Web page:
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Beijing, Shanghai's detailed property curbs receive mixed reaction

Source:Globaltimes.cn Published: 2013-3-31 16:58:00


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Property curbs 'strictest' yet
Chinese major cities including Beijing, Shanghai and Chongqing announced detailed regulations to cool down the housing market over the weekend, following the central government's call to curb property prices in early March. But some industry insiders remain skeptical of the effectiveness of the new rules.

Beijing, Shanghai announce detailed property curbs
The municipal governments of Chinese capital Beijing and business hub Shanghai on March 30 spelled out detailed rules aimed at cooling the property market following the central government's fresh regulatory plan earlier this month.

China's real estate registration announcement welcomed

A government circular announcing that China will spell out regulations on real estate registration before the end of June 2014 has received a warm welcome in media on March 29.


Highlights of the detailed property curbs
●Beijing will strictly implement the 20-percent tax on capital gains from property sales, but the tax will be exempt if the property is the seller's only one and they have owned it for five years or more.

●Single adults with a permanent Beijing residence registration, who have not made purchases in the city before, are allowed to buy only one apartment.

●The city will raise down payments for second-home buyers.
●Shanghai said banks will be banned from giving loans to local residents who are buying a third apartment or more, according to a government announcement.

●Shanghai vows to strictly implement the 20-percent tax on capital gains from property sales.

●Shanghai will raise down payments for second-home buyers.

                 Reaction: Marry or Divorce?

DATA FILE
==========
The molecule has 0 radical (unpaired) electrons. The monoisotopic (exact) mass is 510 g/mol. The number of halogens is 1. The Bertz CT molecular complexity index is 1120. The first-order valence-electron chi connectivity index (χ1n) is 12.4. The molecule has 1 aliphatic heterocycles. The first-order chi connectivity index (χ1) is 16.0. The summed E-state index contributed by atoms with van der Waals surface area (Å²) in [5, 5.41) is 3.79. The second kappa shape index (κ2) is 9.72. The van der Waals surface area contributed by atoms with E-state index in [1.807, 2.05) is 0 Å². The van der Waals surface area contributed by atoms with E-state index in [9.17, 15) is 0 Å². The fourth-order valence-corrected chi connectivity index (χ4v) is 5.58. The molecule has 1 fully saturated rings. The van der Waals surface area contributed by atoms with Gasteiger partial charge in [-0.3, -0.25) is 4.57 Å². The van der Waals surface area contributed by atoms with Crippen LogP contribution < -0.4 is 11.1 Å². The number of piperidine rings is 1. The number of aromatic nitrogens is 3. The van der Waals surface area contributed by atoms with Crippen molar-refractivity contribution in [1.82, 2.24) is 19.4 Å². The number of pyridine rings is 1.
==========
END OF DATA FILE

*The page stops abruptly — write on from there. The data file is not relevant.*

Background:

On March 1, the Chinese government introduced a series of new rules to rein in skyrocketing housing prices, the most eye-catching of which stating that property owners have to pay a capital gains tax of 20 percent when selling property that is not their only residence.

Thanks to a loophole, couples with two properties can avoid the tax by getting a divorce, putting the property they wish to sell into one person's name, and putting it up on the market as the owner's single property. After it sells, they can remarry.

However, according to the announcement made by the Beijing Municipal Government on March 30, single adults with a permanent Beijing residence registration, who have not made purchases in the city before, are allowed to buy only one apartment.

Now, divorce is out, and marriage is put on the table.


Comments:

●Global Times
Some experts argue that the new rules will do nothing to curb soaring house prices. On the contrary, they contend, the policies will harm the legitimate interests of home buyers despite demand.

But since these policies have just come into effect, it is still unknown whether they will have the effect the government hopes for.

In addition to a possible economic shake-up, fake divorces are inducing the corruption of people's belief in love and morality.